Seat Belt Purse – Part 2

Step 4:

When the weave is complete the assembly must be tightened and smoothed out. All gaps should be the same, hopefully nonexistent, and the horizontal loops firmly seated down into the vertical straps.

Once you are satisfied with the assembly it is time to temporarily affix the straps relative to themselves so we may remove them from the form. The best way I have found to do this is to staple them to each other.

The partially completed bag removed from the form
Start at one end, remove a pin, hand tension the vertical strap and staple it to the horizontal. Work your way around the form until all have been stapled. Once removed from the form it should be able to easily support its own weight and maintain shape.

Step 5:

Now it is time to attach the hardware for the carrying strap. Cut two pieces of seatbelt about four inches long. Fold each piece in half so that the cut ends align and staple once to hold. Insert the folded section into the weave where you want the strap to hang from.

At this point it could be sewn in place or attached by some other method, but I have chosen to use rivets. The kit I originally purchased came with a hole punch and a rivet-set so the only other things I needed were a hammer and a sturdy board. Two rivets would probably be my minimum recommendation but beyond that it is just aesthetic preference.

The first attachment point riveted

Step 6:

This step may be a bit difficult for me to relay in text. Remember the loop we set aside from Step 1? We need that now.The grosgrain ribbon should be wrapped around the seam area on the loop. Tack the loose ends together with some fabric glue, hot glue, or somesuch. It does not need to be a permanent fixative.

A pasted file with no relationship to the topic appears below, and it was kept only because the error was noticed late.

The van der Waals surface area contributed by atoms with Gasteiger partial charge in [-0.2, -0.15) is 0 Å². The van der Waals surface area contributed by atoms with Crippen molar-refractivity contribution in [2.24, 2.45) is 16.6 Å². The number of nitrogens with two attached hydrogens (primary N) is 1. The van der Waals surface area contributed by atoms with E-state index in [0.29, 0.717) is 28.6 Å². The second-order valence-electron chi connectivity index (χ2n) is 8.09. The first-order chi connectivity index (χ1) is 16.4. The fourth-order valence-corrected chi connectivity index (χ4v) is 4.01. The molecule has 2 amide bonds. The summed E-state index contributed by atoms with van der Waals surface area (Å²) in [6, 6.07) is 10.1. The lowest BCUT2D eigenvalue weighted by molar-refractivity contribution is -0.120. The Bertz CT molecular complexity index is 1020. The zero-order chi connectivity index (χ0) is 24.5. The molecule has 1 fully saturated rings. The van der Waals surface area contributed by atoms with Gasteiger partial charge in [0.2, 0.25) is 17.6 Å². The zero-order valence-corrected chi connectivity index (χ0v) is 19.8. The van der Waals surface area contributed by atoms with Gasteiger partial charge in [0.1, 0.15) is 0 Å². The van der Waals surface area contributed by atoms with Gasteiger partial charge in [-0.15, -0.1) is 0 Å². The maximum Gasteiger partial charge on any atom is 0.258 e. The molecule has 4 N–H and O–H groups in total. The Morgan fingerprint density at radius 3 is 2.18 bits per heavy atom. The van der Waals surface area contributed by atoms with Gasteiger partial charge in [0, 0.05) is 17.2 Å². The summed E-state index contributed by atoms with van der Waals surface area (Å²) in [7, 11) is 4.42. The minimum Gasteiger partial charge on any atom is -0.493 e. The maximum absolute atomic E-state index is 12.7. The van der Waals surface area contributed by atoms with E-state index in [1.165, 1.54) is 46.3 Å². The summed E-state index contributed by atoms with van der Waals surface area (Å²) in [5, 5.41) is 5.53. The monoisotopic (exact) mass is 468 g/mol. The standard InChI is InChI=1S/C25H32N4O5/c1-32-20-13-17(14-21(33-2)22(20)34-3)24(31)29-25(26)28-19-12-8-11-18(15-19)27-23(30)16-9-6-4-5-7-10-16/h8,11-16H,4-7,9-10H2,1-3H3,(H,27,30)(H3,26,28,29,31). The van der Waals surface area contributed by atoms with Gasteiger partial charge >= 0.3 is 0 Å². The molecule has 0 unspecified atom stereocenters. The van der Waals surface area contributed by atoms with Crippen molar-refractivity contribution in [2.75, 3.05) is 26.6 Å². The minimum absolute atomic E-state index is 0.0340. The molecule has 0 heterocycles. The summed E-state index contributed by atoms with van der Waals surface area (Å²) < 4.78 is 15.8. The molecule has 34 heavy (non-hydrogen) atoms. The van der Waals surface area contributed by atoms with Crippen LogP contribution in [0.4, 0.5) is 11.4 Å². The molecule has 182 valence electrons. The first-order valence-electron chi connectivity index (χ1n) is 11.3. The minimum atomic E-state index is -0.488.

Seam hidden by grosgrain ribbon
The previous picture shows the zipper already in place so I’ll cover that here. That’s the part I anticipate some difficulty with. Fold the loop in half and place the ribboned seam in the center of one side. Mark the endpoints on the inside of both ends (where the creases are).

The zippers I use have about a half an inch of untoothed space prior to the beginning of the actual zipper. I start with that end abutting the crease mark from before and stitch along that whole side, stopping about half an inch shy of the other center mark. Repeat the process in the other direction maintaining the same margins used on the first side.

When finished, close the zipper and check to see that it lies flat and that the center marks on the loop match the center of the zipper. It should look similar to the following:

The completed zipper assembly.

Continue reading How to Make a Seat Belt Purse – Part 3

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